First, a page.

Sunday, March 22, 2015

Your Weekly Update

You've heard me complain that zero interest rate policy (ZIRP) is inconsistent with today's economic reality. That maintaining policy typically reserved for the severest of crises while the economy's mode is anything but crisis can prove to be problematic in the long run. I've many times voiced my disappointment in the Fed's fear of financial markets. That doesn't mean, however, that I can't appreciate the predicament they've gotten themselves into.

You see, the Fed's mandate demands that they do all they can to goose the economy until it reaches what they view as full employment---as long as price stability (low inflation) is maintained.

The Fed's actions impact the economy through a number of what they call "transmission channels, mechanisms or effects". Such as interest rates, currency exchange rates, wealth, bank lending and capital formation.

The Fed's, as I put it, fear of financial markets has to do with the wealth effect. I'd say there's a large contingent of folks who entirely credit (erroneously in my view) the present bull market in stocks to Fed policy. And even if the Fed governors don't believe that themselves, they are keenly aware that there's a contingent who does. And that awareness is what makes for their precarious situation. When they finally abandon ZIRP, they fear the market will tumble as those Fed followers hit the exits.

If, at that time, the economy isn't firing on enough other cylinders, they fear that what might otherwise be a healthy market correction could cause folks (then feeling less wealthy) to pull in and put an end to what they view as a nascent recovery in very short order. There's more nuance to the wealth effect, such as the increased confidence to expand operations---and the heightened access to attractively priced (low interest rate) credit---a publicly-traded company enjoys when its market capitalization is high; and not so much when its share price declines. Not to mention, as described under "the U.S. dollar" below, the wealth effect impact of the exchange rate mechanism.

Make no mistake, while it appears as though they're dreaming up excuses to not raise rates, the Fed governors have to be growing impatient with ZIRP. They have to know that the longer this goes on, the harder the market may fall when they finally pull the trigger. And, sadly, some of the folks whom they least want to see suffer will, they fear, suffer mightily:

I received an email the other day from a dear client who had just left her accountant's office. She---given her portfolio's dearth of interest income---inquired as to whether we should consider adding exposure to dividend paying stocks. She's a client with a very conservative profile whose objective is to do better than the bank while maintaining relatively low volatility. I.e., we have to own equities to, over time, meet her return objectives, but we have to maintain low to moderate exposure. This, I assure you, is a phenomenon that is running rampant in today's market---folks who used to rely on insured CDs for income are abandoning the safety of the FDIC and venturing into the stock market for yield. And while investors moving out on the risk spectrum---and boosting asset prices---is the wealth transmission mechanism in action, it was not the Fed's intent to inspire everyday retirees to expose their portfolios and, therefore, their nerves/sense of wellbeing to equities to an inappropriately risky degree.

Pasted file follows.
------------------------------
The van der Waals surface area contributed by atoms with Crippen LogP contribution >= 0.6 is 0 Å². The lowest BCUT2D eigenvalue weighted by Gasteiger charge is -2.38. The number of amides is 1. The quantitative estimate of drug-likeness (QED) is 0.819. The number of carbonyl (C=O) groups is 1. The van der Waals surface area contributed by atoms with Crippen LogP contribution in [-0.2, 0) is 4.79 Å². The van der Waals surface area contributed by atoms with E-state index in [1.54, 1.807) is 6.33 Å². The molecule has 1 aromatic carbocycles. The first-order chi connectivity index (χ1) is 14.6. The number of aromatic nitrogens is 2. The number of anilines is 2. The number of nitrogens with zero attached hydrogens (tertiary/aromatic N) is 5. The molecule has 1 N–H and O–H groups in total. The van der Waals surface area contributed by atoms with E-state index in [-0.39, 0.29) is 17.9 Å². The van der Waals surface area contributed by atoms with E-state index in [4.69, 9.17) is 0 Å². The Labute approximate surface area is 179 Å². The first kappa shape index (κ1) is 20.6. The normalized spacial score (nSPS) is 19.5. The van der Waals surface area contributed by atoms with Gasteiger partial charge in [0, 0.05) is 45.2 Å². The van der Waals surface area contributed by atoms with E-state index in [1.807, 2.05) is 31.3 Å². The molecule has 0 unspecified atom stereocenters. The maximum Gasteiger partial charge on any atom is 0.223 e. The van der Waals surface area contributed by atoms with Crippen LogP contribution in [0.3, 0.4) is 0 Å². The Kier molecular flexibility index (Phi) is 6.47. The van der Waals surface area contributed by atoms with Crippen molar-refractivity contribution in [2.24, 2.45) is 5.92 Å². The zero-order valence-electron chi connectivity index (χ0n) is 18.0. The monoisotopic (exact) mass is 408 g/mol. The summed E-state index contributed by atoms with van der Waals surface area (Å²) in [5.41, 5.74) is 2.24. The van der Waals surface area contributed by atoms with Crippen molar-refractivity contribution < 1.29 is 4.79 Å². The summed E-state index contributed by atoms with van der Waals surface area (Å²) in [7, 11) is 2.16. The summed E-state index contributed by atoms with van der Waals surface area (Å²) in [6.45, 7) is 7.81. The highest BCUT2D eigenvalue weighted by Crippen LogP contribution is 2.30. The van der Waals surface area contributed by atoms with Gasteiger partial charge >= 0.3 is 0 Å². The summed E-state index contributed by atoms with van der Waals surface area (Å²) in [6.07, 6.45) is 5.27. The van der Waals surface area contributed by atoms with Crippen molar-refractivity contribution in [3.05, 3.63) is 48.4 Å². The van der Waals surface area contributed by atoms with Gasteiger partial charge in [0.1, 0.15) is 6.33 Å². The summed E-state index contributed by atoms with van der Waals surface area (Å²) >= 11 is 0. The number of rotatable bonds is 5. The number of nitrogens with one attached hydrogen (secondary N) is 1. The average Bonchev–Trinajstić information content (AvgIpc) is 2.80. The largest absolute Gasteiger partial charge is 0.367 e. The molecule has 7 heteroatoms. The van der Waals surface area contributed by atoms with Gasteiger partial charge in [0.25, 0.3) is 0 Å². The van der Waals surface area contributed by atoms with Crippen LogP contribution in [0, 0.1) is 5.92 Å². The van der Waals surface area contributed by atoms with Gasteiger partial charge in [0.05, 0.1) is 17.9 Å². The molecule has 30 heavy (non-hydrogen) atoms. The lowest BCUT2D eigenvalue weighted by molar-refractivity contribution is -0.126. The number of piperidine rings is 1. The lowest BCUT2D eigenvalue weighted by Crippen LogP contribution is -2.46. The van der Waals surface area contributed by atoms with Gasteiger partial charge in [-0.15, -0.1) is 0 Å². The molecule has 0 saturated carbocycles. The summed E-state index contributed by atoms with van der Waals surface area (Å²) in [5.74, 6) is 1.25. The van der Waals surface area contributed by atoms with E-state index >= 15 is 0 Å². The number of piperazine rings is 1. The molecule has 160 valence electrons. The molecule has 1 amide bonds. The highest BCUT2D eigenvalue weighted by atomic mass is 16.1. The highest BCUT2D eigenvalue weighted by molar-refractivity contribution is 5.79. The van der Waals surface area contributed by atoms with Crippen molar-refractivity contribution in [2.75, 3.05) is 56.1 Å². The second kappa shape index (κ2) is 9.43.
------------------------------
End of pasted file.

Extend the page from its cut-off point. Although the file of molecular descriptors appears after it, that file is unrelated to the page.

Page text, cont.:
The fear of a market-overreaction hitting the economy, and the retiree, has Janet Yellen choosing her words most carefully these days. My fear is that her (and her colleagues') fear will keep the Fed too easy for too long, which may mean having to tighten more aggressively later and exacerbating the very thing they're trying to avoid, a major market correction.

In the meantime, here's the latest on the key themes of the day:

Central Banks:

See above...


Back on February 8th, I suggested that the then spike in oil prices (up to the mid-50s) could turn out to be a head fake. I can't say that I was making a prediction, it was simply that supplies continued to build unabated, offering no fundamental support for the spike. And, sure enough, a barrel of West Texas crude sells for $46.15 as I type---last week marked the 10th in a row that saw oil inventories rising (by a whopping 9.6 million barrels, according to the EIA). While there's no doubt in my mind that oil will find a bottom, present trends suggest it'll be lower than $46.15.